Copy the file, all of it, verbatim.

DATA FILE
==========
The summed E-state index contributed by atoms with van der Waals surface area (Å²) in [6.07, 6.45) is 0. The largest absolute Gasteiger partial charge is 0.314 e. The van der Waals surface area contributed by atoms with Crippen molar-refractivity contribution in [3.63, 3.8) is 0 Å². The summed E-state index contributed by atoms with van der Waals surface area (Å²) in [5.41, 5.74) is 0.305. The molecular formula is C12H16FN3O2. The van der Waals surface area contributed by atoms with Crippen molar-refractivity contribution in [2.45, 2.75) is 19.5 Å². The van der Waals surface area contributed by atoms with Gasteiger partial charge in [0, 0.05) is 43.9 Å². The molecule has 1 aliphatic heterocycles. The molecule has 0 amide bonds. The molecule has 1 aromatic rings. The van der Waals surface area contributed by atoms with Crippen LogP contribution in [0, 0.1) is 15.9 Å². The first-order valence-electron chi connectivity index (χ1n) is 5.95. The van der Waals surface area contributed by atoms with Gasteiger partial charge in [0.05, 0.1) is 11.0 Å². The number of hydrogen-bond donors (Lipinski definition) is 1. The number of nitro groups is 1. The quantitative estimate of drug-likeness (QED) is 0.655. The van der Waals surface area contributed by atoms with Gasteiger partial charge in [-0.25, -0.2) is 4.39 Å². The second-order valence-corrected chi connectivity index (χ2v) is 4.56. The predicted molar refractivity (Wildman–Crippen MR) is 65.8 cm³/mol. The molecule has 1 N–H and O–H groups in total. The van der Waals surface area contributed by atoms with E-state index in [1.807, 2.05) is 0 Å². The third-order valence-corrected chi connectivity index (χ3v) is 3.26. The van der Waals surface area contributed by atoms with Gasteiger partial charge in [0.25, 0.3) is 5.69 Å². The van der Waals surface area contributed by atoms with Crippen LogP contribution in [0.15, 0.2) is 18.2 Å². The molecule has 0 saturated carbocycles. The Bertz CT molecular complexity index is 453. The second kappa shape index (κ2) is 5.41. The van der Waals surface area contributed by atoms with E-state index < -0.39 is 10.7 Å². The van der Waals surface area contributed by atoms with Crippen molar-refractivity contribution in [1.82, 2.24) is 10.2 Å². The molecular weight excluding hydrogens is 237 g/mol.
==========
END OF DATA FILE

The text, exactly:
The summed E-state index contributed by atoms with van der Waals surface area (Å²) in [6.07, 6.45) is 0. The largest absolute Gasteiger partial charge is 0.314 e. The van der Waals surface area contributed by atoms with Crippen molar-refractivity contribution in [3.63, 3.8) is 0 Å². The summed E-state index contributed by atoms with van der Waals surface area (Å²) in [5.41, 5.74) is 0.305. The molecular formula is C12H16FN3O2. The van der Waals surface area contributed by atoms with Crippen molar-refractivity contribution in [2.45, 2.75) is 19.5 Å². The van der Waals surface area contributed by atoms with Gasteiger partial charge in [0, 0.05) is 43.9 Å². The molecule has 1 aliphatic heterocycles. The molecule has 0 amide bonds. The molecule has 1 aromatic rings. The van der Waals surface area contributed by atoms with Crippen LogP contribution in [0, 0.1) is 15.9 Å². The first-order valence-electron chi connectivity index (χ1n) is 5.95. The van der Waals surface area contributed by atoms with Gasteiger partial charge in [0.05, 0.1) is 11.0 Å². The number of hydrogen-bond donors (Lipinski definition) is 1. The number of nitro groups is 1. The quantitative estimate of drug-likeness (QED) is 0.655. The van der Waals surface area contributed by atoms with Gasteiger partial charge in [-0.25, -0.2) is 4.39 Å². The second-order valence-corrected chi connectivity index (χ2v) is 4.56. The predicted molar refractivity (Wildman–Crippen MR) is 65.8 cm³/mol. The molecule has 1 N–H and O–H groups in total. The van der Waals surface area contributed by atoms with E-state index in [1.807, 2.05) is 0 Å². The third-order valence-corrected chi connectivity index (χ3v) is 3.26. The van der Waals surface area contributed by atoms with Gasteiger partial charge in [0.25, 0.3) is 5.69 Å². The van der Waals surface area contributed by atoms with Crippen LogP contribution in [0.15, 0.2) is 18.2 Å². The molecule has 0 saturated carbocycles. The Bertz CT molecular complexity index is 453. The second kappa shape index (κ2) is 5.41. The van der Waals surface area contributed by atoms with E-state index < -0.39 is 10.7 Å². The van der Waals surface area contributed by atoms with Crippen molar-refractivity contribution in [1.82, 2.24) is 10.2 Å². The molecular weight excluding hydrogens is 237 g/mol.